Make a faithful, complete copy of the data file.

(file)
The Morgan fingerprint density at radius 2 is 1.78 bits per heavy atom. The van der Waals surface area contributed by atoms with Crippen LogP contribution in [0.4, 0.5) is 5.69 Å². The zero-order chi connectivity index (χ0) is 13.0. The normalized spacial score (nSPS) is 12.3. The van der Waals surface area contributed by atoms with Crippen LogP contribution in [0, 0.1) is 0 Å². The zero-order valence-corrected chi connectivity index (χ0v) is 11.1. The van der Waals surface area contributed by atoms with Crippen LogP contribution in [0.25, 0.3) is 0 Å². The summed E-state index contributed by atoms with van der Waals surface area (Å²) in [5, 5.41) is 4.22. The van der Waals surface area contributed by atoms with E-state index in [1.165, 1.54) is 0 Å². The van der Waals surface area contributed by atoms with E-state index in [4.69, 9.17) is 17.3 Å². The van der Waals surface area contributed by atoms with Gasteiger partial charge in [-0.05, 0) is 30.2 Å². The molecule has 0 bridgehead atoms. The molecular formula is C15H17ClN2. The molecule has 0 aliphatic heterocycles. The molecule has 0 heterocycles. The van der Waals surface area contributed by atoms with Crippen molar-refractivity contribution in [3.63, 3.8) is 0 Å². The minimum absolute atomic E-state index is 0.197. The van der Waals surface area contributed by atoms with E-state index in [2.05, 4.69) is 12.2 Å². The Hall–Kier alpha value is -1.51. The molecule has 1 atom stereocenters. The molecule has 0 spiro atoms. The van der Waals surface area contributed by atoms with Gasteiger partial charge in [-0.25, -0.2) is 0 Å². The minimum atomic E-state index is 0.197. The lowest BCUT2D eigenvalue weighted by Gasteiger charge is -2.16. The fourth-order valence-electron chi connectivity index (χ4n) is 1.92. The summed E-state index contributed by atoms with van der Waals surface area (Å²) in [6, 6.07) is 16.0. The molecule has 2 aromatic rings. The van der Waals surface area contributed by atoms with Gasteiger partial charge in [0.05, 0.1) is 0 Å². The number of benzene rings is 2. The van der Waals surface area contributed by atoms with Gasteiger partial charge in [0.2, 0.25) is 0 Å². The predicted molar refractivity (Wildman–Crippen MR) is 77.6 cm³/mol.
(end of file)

The Morgan fingerprint density at radius 2 is 1.78 bits per heavy atom. The van der Waals surface area contributed by atoms with Crippen LogP contribution in [0.4, 0.5) is 5.69 Å². The zero-order chi connectivity index (χ0) is 13.0. The normalized spacial score (nSPS) is 12.3. The van der Waals surface area contributed by atoms with Crippen LogP contribution in [0, 0.1) is 0 Å². The zero-order valence-corrected chi connectivity index (χ0v) is 11.1. The van der Waals surface area contributed by atoms with Crippen LogP contribution in [0.25, 0.3) is 0 Å². The summed E-state index contributed by atoms with van der Waals surface area (Å²) in [5, 5.41) is 4.22. The van der Waals surface area contributed by atoms with E-state index in [1.165, 1.54) is 0 Å². The van der Waals surface area contributed by atoms with E-state index in [4.69, 9.17) is 17.3 Å². The van der Waals surface area contributed by atoms with Gasteiger partial charge in [-0.05, 0) is 30.2 Å². The molecule has 0 bridgehead atoms. The molecular formula is C15H17ClN2. The molecule has 0 aliphatic heterocycles. The molecule has 0 heterocycles. The van der Waals surface area contributed by atoms with Crippen molar-refractivity contribution in [3.63, 3.8) is 0 Å². The minimum absolute atomic E-state index is 0.197. The van der Waals surface area contributed by atoms with E-state index in [2.05, 4.69) is 12.2 Å². The Hall–Kier alpha value is -1.51. The molecule has 1 atom stereocenters. The molecule has 0 spiro atoms. The van der Waals surface area contributed by atoms with Gasteiger partial charge in [-0.25, -0.2) is 0 Å². The minimum atomic E-state index is 0.197. The lowest BCUT2D eigenvalue weighted by Gasteiger charge is -2.16. The fourth-order valence-electron chi connectivity index (χ4n) is 1.92. The summed E-state index contributed by atoms with van der Waals surface area (Å²) in [6, 6.07) is 16.0. The molecule has 2 aromatic rings. The van der Waals surface area contributed by atoms with Gasteiger partial charge in [0.05, 0.1) is 0 Å². The number of benzene rings is 2. The van der Waals surface area contributed by atoms with Gasteiger partial charge in [0.2, 0.25) is 0 Å². The predicted molar refractivity (Wildman–Crippen MR) is 77.6 cm³/mol.